The Zodiac Legacy: Convergence, by Stan Lee and Stuart Moore

Stan Lee is the notable creator of comic book heroes such as Spiderman and the X-Men. He’s joined here by Stuart Moore, a comic book editor and writer, to create a new group of action heroes based on the animals of the Chinese zodiac. (The print book also contains occasional art work by Andie Tong, but it’s more of a novel with illustrations than it is a graphic novel.)

Chinese-American teen Stephen Lee is on a school trip to China. When at a museum he hears screaming from behind a locked door. There he finds a group of people attempting to gain power from an ancient Chinese artifact showing the animals of the Chinese zodiac. An evil man named Maxwell is attempting to absorb dragon power from the stone. But Stephen also receives tiger power from the stone. Soon he’s drawn into a battle. On one side are Maxwell’s forces of evil as he leads his own group of people with animal powers (snake, dog, oxen, horse). Stephen becomes part a group of good guys with their own powers (pig, rooster, rabbit, rat). For reasons that are, at first, mysterious his parents let him go globe trotting to help recruit new members.

Let me say that this book is highly rated by readers on Amazon, and most of these reviews come from teen boys. This and the several books that follow have a following. I am not a teenage boy and found the book about as tedious as anything I’ve read this year.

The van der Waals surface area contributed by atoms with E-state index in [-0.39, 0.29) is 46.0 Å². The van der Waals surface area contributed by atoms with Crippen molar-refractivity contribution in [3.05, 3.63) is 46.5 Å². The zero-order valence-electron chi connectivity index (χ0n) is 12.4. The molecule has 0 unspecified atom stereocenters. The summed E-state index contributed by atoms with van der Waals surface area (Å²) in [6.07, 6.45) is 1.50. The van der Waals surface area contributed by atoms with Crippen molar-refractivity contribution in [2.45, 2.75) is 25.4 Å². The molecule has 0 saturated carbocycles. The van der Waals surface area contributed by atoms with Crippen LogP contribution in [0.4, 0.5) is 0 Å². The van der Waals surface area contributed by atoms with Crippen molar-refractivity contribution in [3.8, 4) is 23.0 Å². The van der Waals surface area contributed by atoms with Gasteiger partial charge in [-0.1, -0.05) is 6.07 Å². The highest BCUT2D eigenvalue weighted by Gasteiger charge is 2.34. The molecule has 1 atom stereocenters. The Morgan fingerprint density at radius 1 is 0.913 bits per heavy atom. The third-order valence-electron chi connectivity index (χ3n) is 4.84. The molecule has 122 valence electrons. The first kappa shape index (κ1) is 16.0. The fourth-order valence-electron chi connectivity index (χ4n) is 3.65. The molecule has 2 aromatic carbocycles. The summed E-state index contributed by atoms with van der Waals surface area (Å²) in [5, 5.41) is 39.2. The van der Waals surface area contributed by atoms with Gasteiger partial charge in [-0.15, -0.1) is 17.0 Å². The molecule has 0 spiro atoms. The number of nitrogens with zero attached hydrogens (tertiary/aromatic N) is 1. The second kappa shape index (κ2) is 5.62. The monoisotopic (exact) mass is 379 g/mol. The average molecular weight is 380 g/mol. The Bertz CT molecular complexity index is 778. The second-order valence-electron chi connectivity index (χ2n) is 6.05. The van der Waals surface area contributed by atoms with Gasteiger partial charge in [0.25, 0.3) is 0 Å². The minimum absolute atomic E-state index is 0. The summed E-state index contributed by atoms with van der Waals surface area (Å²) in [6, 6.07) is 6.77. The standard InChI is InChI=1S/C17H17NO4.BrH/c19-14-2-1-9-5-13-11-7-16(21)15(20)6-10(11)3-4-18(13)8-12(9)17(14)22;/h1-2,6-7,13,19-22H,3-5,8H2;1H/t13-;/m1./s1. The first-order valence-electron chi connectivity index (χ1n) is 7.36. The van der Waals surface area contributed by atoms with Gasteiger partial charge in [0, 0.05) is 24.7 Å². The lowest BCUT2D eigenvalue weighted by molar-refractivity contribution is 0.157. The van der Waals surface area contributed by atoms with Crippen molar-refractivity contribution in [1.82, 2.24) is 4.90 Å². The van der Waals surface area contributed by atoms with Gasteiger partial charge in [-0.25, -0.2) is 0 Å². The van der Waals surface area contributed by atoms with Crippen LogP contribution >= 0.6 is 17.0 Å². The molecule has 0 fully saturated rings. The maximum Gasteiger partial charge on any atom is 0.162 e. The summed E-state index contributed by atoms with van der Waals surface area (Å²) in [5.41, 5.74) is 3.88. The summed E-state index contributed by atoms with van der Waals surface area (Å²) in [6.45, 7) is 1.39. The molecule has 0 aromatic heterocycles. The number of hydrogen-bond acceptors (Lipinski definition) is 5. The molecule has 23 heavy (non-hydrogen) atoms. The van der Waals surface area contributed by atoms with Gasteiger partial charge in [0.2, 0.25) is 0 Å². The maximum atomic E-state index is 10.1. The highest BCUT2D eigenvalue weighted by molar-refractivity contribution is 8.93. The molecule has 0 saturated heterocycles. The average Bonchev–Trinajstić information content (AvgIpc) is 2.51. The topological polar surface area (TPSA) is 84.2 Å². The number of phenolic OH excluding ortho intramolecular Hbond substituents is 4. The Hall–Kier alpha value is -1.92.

As comic book writers there seems to have been quite a bit of focus on action and “snappy” dialogue, with barely any consideration for character or location. Descriptions of everything other than fight scenes are pretty minimal. The dialogue is generally things anyone over the age of 15 has already seen in comics, TV, or movies a hundred times before. After being beaten by a character earlier a girl pops into view in a later fight with a triumphant “Remember me?” before pummeling the bad guy in revenge. Stephen, looking at the equipment brought by Maxwell’s group, mentions that they “have some very nice toys.” “Yeah,” says friend Liam cockily. “When I was a kid I always broke my toys.” And off he goes to do some destruction. These are just the most gag-worthy of many pages of this stuff. It really wouldn’t fly in a modern comic and why they thought they could cram it into a novelized twist on X-Men is beyond my ken.

If you have a kid who loves to read and is begging for this series, buy it by all means. It’s generally harmless action with black-and-white morality and mild romance. (Mostly kisses on cheeks.) It’s harmless enough but not exactly mind-expanding literature.